# The most popular R packages are, mostly, written in R

I’ve been starting to think about some R related research. Building on my previous post, wherein I data mine the RStudio logs to find the most popular R packages, I’ve dug a little deeper in to the package contents.

One question I have is, “How much of R is written C/C++ or Fortran?” I expected the performance critical parts, especially linear algebra, to be written in a “faster” language. However, looking at just the top 25 most popular packages, a lot of R is written in R.

Now, the most popular packages don’t represent everything people think of as being R. But the conflation of the R language, the R virutal machine, the base packages, and the contributed packages is really what most people think of as being “R.” This post only looks at a piece of the bigger R ecosystem, but I’ll get to the rest in due time. I should also note these are the most popular non-default packages. For the default packages, which are included with the R installer, I don’t know of a way of measuring their popularity.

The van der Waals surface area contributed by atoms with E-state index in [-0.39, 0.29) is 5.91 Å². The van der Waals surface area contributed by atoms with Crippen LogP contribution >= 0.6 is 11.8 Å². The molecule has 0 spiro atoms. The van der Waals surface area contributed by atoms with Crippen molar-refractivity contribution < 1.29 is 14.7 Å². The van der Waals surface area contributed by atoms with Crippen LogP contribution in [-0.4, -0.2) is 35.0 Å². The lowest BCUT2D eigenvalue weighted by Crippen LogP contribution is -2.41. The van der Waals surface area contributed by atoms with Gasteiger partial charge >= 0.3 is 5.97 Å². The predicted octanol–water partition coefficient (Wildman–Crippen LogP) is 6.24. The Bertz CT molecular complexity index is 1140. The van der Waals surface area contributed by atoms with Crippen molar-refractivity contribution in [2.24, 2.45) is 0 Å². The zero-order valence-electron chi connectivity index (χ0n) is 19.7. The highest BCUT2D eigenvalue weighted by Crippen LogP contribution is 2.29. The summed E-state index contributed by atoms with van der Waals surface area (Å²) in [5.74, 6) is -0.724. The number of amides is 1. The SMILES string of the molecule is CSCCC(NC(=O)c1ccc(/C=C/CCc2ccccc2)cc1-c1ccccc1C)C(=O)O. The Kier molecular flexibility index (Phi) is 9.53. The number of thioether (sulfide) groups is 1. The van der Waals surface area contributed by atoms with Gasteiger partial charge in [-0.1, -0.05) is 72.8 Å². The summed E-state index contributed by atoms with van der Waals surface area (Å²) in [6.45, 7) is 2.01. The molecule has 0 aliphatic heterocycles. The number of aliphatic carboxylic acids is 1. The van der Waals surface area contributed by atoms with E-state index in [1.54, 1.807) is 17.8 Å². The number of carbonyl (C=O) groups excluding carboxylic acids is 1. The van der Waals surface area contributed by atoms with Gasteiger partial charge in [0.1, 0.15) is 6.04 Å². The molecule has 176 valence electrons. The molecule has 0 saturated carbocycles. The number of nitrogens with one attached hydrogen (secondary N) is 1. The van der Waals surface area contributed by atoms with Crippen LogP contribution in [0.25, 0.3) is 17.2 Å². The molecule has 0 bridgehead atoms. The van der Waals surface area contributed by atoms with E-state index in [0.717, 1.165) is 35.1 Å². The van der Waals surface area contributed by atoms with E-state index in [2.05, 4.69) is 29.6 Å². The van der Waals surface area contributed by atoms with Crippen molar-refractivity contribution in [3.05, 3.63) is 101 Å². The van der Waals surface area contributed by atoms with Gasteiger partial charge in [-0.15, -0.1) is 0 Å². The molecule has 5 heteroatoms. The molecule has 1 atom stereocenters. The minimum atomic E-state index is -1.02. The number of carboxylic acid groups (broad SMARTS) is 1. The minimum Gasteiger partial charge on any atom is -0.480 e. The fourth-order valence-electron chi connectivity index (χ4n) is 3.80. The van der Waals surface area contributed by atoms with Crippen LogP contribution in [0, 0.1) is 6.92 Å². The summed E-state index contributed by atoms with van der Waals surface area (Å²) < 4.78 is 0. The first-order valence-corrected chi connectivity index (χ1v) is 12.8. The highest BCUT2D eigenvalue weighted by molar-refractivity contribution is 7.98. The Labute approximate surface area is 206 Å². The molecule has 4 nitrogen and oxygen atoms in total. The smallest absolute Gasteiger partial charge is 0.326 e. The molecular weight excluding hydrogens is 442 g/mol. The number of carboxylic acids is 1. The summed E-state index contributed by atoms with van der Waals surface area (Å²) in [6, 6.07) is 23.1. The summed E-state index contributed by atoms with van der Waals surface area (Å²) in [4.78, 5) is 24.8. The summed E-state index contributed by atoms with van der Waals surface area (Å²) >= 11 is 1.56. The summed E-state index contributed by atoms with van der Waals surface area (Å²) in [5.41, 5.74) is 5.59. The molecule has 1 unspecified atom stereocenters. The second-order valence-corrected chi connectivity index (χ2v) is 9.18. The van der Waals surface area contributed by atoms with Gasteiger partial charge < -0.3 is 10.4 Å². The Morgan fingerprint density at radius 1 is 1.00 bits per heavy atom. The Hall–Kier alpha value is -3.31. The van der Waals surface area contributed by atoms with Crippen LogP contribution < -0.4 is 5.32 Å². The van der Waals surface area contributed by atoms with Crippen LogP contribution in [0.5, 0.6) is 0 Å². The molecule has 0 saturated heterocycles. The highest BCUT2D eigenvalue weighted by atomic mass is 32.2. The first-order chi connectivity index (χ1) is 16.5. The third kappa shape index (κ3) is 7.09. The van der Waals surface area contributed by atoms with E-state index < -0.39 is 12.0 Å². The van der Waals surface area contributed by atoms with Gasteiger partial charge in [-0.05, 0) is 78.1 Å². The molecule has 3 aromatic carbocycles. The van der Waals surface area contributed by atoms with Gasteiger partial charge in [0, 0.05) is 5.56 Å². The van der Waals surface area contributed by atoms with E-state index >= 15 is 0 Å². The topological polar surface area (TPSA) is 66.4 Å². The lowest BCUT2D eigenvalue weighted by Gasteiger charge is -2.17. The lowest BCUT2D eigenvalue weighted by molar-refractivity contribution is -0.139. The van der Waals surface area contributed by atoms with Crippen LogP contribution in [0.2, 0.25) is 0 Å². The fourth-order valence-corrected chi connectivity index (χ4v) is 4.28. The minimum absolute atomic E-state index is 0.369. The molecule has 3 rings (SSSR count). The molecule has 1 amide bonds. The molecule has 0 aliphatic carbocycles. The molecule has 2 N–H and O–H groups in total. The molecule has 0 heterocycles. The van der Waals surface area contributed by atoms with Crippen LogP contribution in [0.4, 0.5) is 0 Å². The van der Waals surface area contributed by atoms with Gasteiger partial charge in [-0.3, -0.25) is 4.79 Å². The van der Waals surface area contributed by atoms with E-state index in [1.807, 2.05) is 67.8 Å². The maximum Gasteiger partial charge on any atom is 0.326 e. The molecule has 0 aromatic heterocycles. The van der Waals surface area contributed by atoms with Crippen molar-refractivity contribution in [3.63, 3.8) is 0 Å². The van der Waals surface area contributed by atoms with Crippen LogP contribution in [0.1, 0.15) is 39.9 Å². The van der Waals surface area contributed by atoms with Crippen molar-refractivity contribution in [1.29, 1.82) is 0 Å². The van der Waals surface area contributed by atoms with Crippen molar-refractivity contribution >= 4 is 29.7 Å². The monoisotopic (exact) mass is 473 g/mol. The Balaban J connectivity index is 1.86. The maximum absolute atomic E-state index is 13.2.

Looking at the plot, most packages consist mainly of R code. Notable expections are Rcpp and rJava, which have a lot of C++ and Java code respectively. There’s also a smattering of C across some packages. Some of these are wrappers around C programs such as RCurl, but there could be some C for performance sake. A deeper dive is necessary to deterimine why an individual package uses C.

How did I get this data? In my previous post, I mined the RStudio logs to find the most popular packages. Then I downloaded the packages from CRAN, and ran cloc on them. Note for reproducibility: I had to get the latest-and-greatest cloc from SVN for R support. Luckily cloc has a csv output option, so getting the data into R is as simple as:

Now I can accumulate the cloc for the top N packages using Map/Reduce:

Then I stash the intermediate results in a file. This function opens the file and makes a nice stacked barplot showing the KLOC (thousands of lines of code) for the various languages in each package.

Making the chart was honestly the hardest part. I’ve used MATLAB and Python’s Matplotlib a lot so R’s plotting is forgein to me. The built-in R plotting seems horrendous, since I am used to plotting that “just works” in MATLAB. But maybe I learned MATLAB so long along that I’ve forgetten how difficult it was to learn. I’ll be trying to learn ggplot2 for future work.